“Ownership of Wildlife” explores the importance of resource proprietorship to the conservation of the African macrofauna and its habitats, outside national Protected Areas. This is done against a brief review of the possible effects of land ownership as opposed to communally held resource rights because landholders determine the fate of wildlife outside State managed parks and reserves. This leads to the conclusion that wildlife, and the biological diversity that it spearheads, depends on the resource being able to generate human benefits that are competitive with the returns from alternative land use options. Realising these returns depends on institutional arrangements that enable wildlife to achieve its inherent economic advantage where land is in any way marginal for conventional agriculture. The usual type of game laws found in most of Africa south of the Sahara, which are a legacy of the colonial era, do not meet this need and the centrally managed protectionism that they embody has probably been counter-productive to their aims. It has undervalued the resource and marginalised the landholders who decide the future of wildlife on their land. The Chapter concludes by suggesting that legislation is needed that maintains wildlife as a wild resource without prejudicing its ability to compete financially with other land uses. This requires freedom to trade in it, that landholders and managers have security of tenure over the rights to use the resource, and that costly regulation is reduced to an absolute minimum.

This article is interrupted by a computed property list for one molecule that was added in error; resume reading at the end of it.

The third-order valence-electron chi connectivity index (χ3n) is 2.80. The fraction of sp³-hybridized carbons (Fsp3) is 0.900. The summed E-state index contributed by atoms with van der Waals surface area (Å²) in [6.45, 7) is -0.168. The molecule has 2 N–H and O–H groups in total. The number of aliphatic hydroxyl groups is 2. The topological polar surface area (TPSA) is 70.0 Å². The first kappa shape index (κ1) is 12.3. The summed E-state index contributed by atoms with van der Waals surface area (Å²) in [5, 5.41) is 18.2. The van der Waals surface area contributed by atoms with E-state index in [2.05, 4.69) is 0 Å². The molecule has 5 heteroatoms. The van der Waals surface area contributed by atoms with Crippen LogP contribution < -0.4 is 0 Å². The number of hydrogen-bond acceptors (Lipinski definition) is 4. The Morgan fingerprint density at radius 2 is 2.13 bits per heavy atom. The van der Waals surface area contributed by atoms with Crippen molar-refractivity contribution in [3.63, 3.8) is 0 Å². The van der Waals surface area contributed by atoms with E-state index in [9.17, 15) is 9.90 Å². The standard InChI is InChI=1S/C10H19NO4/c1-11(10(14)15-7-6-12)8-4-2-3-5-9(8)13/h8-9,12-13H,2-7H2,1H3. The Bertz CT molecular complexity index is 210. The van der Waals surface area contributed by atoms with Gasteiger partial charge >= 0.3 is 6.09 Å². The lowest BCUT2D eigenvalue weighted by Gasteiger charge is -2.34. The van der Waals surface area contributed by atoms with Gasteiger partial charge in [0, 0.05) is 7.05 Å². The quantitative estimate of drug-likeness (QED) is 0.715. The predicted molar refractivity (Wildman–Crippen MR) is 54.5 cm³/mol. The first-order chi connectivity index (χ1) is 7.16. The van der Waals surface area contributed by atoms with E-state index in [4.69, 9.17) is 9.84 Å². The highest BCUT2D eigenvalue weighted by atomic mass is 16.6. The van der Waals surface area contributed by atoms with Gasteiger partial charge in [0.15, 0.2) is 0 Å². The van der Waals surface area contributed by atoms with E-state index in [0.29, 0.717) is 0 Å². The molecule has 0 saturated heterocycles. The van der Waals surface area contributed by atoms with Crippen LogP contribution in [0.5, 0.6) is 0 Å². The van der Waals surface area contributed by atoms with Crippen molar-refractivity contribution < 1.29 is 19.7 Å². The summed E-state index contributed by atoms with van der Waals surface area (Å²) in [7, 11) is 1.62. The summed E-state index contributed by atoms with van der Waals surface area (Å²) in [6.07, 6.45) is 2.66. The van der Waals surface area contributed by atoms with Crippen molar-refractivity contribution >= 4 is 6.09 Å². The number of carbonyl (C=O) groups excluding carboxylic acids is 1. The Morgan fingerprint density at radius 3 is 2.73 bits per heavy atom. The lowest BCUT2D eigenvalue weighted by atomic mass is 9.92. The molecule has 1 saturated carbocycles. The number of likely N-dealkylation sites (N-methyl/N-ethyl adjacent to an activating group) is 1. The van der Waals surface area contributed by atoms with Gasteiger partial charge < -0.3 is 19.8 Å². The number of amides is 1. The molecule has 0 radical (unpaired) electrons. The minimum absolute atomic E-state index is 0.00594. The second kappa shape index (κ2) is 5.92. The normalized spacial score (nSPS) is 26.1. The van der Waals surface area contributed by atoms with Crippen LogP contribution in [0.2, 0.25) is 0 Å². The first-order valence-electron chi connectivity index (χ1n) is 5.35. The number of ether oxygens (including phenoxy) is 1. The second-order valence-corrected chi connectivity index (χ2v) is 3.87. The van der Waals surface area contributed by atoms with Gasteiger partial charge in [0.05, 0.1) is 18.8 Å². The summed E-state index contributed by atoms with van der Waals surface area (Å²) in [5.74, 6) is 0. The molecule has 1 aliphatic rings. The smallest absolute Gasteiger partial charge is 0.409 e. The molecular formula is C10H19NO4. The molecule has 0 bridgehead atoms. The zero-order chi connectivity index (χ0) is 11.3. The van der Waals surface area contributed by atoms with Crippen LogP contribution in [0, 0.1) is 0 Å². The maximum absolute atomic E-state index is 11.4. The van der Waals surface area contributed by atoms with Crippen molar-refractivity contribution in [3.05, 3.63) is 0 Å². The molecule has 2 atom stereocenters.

Chapter
In this review we consider the asymmetry in the relation between the herbivore and its food supply: successively we will touch upon the limits to feasible exploitation as the food supply is depleted, the repercussions for the reproductive performance of the herbivore when a mismatch between requirement and food on offer occurs, and finally the universal feature of seasonal habitat shifts in grazing systems, with the herbivore tracking the availability of forage of adequate quality. All of these features, taken together, imply a close fit between herbivore numbers and the food supply in a given grazing system; we will provide an example of this from a region where climatic vagaries are sufficiently restricted to allow a review of animal biomass statistics to be undertaken against a backdrop of assumed constant forage production.
Chapter